SANFORD, Fla. – Visit the Seminole Towne Center and empty stores mirror a trend at shopping centers and malls across the country: some shoppers are simply spent with brick-and mortar.
On Monday night, Sanford’s Director of Planning, Amye King addressed the dwindling department stores directly to city commissioners for the first time.
King told News 6 she was tapped by the city manager to bring ideas to the table about where she and her staff think the future of the property lies. The move came after majority owners of the Seminole Towne Center submitted a proposal which could get the property re-zoned for any number of ideas.
“This is the largest stretch of retail, the highest and best use of I-4,” King told Commissioners. “Sanford deserves the best.”
According to King, mall owners suggested a number of different options for repurposing the center, including a housing development, education center, medical building and storage facility.
“We are not fond of outdoor storage or displays,” said King. “This is prime real estate for the city of Sanford.”
King and her staff also noted they do not recommend the space for “festivals, carnivals” or for automotive purposes, like a commercial car lot.
The discussion is just in the beginning stages however, and ultimately the decision about what to do with the property, if anything, would fall on the owner since the property is privately owned.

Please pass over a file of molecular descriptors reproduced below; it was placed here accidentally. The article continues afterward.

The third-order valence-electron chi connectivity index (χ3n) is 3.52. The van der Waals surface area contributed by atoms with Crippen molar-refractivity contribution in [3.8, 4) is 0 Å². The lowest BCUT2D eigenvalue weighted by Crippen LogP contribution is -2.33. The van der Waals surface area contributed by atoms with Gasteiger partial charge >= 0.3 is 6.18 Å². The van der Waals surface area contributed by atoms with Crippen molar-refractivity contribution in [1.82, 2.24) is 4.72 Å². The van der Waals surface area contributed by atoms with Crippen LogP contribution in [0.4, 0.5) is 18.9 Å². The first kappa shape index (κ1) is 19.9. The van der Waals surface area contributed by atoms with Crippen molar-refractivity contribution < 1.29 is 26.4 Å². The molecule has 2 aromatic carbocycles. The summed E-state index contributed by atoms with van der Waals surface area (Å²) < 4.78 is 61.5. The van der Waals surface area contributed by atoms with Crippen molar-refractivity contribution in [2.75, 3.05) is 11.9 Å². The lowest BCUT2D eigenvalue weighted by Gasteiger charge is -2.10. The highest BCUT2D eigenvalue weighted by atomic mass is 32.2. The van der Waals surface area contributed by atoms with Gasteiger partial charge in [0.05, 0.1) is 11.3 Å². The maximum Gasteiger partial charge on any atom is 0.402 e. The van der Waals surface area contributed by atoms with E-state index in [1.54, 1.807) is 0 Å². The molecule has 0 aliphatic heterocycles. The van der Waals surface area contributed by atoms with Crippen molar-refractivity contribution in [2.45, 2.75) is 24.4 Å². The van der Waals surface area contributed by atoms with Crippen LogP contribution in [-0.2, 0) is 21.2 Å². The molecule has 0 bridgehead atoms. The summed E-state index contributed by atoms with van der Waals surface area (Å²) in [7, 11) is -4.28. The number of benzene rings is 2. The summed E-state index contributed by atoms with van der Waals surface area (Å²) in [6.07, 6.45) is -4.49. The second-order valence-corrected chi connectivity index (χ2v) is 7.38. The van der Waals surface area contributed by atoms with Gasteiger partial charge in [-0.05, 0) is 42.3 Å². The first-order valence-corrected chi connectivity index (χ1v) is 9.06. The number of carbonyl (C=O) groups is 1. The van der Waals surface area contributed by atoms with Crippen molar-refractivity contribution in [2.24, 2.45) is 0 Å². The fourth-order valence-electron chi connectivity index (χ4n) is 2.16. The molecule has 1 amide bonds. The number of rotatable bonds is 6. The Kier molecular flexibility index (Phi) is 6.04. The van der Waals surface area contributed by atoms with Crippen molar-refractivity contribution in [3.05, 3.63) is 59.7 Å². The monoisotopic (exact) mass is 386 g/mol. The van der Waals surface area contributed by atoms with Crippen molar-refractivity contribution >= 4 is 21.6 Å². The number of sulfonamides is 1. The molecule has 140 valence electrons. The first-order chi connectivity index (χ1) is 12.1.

News 6 found majority owner Kohan Retail Investment Group bought Seminole Towne Center for roughly $52.3 million right after the coronavirus pandemic began. Records show the property deed was transferred in lieu of foreclosure.
Kohan did not respond to our request for comment.
“Knowing this is private property, we cannot be the dictators,” King told commissioners. “We have to leave the list of uses open, wide open.”
But owners of the mall may want to look locally at other struggling area malls. For example, the Oviedo Mall repurposed its defunct Macy’s store into apartments earlier this year.
When News 6 asked shoppers what they think should happen to Seminole Towne Center, we got a mixed bag of answers.
“There is nothing wrong with it that I’m aware of. I shop here all the time,” said Mary Manley, a lifetime Sanford resident.
“As long as it is something for the people to stay entertained with and, you know, something to go and do in Sanford, that would be nice,” said 20-year-old Emily Bieganowski, who noted she would shop at other plazas if the mall was repurposed.
Another family wanted different brand-name stores.
“We pick other malls first over this one,” said Neomi Zepeta, who is 26 years old.